UMCOR's Guiding Values for Humanitarian Relief Work
UMCOR is the humanitarian relief and development agency of the United Methodist Church, a worldwide denomination. Compelled by Christ, UMCOR responds to natural or human made disasters—those interruptions of such magnitude that they overwhelm a community's ability to recover on its own.
- UMCOR's mission is to alleviate human suffering. We provide practical, proactive support to the most vulnerable survivors of chronic or temporary emergencies due to natural or civil causes.
- UMCOR honors cultural differences. We deliver aid to people without regard to race, religion, politics, or gender. We seek input from local communities in identifying needs.
- All people have God-given dignity and worth. The most essential partner in UMCOR's work is the beneficiary, the ultimate end-user of our service. There are no "victims" in our vocabulary. There are only survivors whose courage, along with a humanitarian helping hand, can transform communities.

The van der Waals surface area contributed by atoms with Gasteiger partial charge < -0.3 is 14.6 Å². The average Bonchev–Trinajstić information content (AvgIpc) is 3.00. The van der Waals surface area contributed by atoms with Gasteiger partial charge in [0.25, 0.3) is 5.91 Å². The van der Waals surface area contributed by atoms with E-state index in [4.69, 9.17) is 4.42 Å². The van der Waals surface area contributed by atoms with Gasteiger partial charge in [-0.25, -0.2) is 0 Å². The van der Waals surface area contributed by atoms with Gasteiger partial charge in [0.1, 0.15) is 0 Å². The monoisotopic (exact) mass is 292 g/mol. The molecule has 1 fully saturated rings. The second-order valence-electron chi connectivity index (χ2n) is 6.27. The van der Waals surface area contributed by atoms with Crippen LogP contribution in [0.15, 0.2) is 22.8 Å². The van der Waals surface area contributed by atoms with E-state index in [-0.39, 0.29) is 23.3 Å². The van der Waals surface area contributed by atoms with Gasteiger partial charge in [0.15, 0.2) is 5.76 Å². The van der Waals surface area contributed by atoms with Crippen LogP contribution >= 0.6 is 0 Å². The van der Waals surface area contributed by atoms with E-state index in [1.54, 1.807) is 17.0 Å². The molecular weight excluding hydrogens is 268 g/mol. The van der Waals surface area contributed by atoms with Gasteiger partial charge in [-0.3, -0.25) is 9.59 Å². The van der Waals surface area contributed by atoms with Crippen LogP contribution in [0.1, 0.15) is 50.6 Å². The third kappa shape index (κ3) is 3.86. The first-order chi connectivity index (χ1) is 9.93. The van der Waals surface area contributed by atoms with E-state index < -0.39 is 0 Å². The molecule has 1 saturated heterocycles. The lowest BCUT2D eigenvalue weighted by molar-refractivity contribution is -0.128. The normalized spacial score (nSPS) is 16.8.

- UMCOR always works with partners—usually in local settings. Civic organizations, faith communities, school leaders and other local resources are great assets to sustainable recovery and development, particularly after massive traumatic events. They exist close to the beneficiary and will continue to serve as positive influences in the community after UMCOR's work is complete.
- UMCOR is a good steward of our gifts and grants. Private donors can designate their gifts to our programs with the assurance that 100 percent is spent on the programs. The 8.5 million members of the United Methodist Church assure our ability to guarantee this through undesignated giving that underwrites our general administrative expenses.
- UMCOR avoids tying the promise of its relief and development activity to any religious or political viewpoint.
- UMCOR welcomes the good efforts of countless individuals and churches who support us through gifts and prayers and service. We incorporate volunteer action everywhere we can and ask our supporters to accept that sometimes it is not appropriate. We appeal to all volunteers to keep learning as their first objective so that the consequences of their service may become a true benefit.